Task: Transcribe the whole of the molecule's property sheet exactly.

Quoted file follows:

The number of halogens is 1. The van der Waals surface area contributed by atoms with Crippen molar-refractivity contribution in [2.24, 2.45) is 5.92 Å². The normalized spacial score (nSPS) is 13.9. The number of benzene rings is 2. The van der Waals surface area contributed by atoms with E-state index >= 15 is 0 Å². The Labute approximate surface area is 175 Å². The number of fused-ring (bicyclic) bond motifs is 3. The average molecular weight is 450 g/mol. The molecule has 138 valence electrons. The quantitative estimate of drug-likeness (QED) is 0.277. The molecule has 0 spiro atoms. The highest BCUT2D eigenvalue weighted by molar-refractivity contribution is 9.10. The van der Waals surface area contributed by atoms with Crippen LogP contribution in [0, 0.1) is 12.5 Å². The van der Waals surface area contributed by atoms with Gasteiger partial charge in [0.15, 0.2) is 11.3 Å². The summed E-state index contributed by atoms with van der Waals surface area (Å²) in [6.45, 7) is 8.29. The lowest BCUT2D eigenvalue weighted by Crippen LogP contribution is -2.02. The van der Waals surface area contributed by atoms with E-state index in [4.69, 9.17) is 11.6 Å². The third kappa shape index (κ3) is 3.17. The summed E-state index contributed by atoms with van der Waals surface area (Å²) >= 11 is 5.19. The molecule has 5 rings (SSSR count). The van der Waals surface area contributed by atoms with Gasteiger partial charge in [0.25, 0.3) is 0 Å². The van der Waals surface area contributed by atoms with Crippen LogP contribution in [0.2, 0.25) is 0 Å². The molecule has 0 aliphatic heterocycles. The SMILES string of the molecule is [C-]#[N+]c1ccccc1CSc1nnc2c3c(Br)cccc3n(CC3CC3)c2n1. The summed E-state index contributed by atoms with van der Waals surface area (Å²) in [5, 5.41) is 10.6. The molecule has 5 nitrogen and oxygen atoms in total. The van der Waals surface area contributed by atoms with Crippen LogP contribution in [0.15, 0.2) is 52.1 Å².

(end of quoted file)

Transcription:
The number of halogens is 1. The van der Waals surface area contributed by atoms with Crippen molar-refractivity contribution in [2.24, 2.45) is 5.92 Å². The normalized spacial score (nSPS) is 13.9. The number of benzene rings is 2. The van der Waals surface area contributed by atoms with E-state index >= 15 is 0 Å². The Labute approximate surface area is 175 Å². The number of fused-ring (bicyclic) bond motifs is 3. The average molecular weight is 450 g/mol. The molecule has 138 valence electrons. The quantitative estimate of drug-likeness (QED) is 0.277. The molecule has 0 spiro atoms. The highest BCUT2D eigenvalue weighted by molar-refractivity contribution is 9.10. The van der Waals surface area contributed by atoms with Crippen LogP contribution in [0, 0.1) is 12.5 Å². The van der Waals surface area contributed by atoms with Gasteiger partial charge in [0.15, 0.2) is 11.3 Å². The summed E-state index contributed by atoms with van der Waals surface area (Å²) in [6.45, 7) is 8.29. The lowest BCUT2D eigenvalue weighted by Crippen LogP contribution is -2.02. The van der Waals surface area contributed by atoms with E-state index in [4.69, 9.17) is 11.6 Å². The third kappa shape index (κ3) is 3.17. The summed E-state index contributed by atoms with van der Waals surface area (Å²) >= 11 is 5.19. The molecule has 5 rings (SSSR count). The van der Waals surface area contributed by atoms with Gasteiger partial charge in [0.25, 0.3) is 0 Å². The van der Waals surface area contributed by atoms with Crippen LogP contribution in [0.2, 0.25) is 0 Å². The molecule has 0 aliphatic heterocycles. The SMILES string of the molecule is [C-]#[N+]c1ccccc1CSc1nnc2c3c(Br)cccc3n(CC3CC3)c2n1. The summed E-state index contributed by atoms with van der Waals surface area (Å²) in [5, 5.41) is 10.6. The molecule has 5 nitrogen and oxygen atoms in total. The van der Waals surface area contributed by atoms with Crippen LogP contribution in [0.15, 0.2) is 52.1 Å².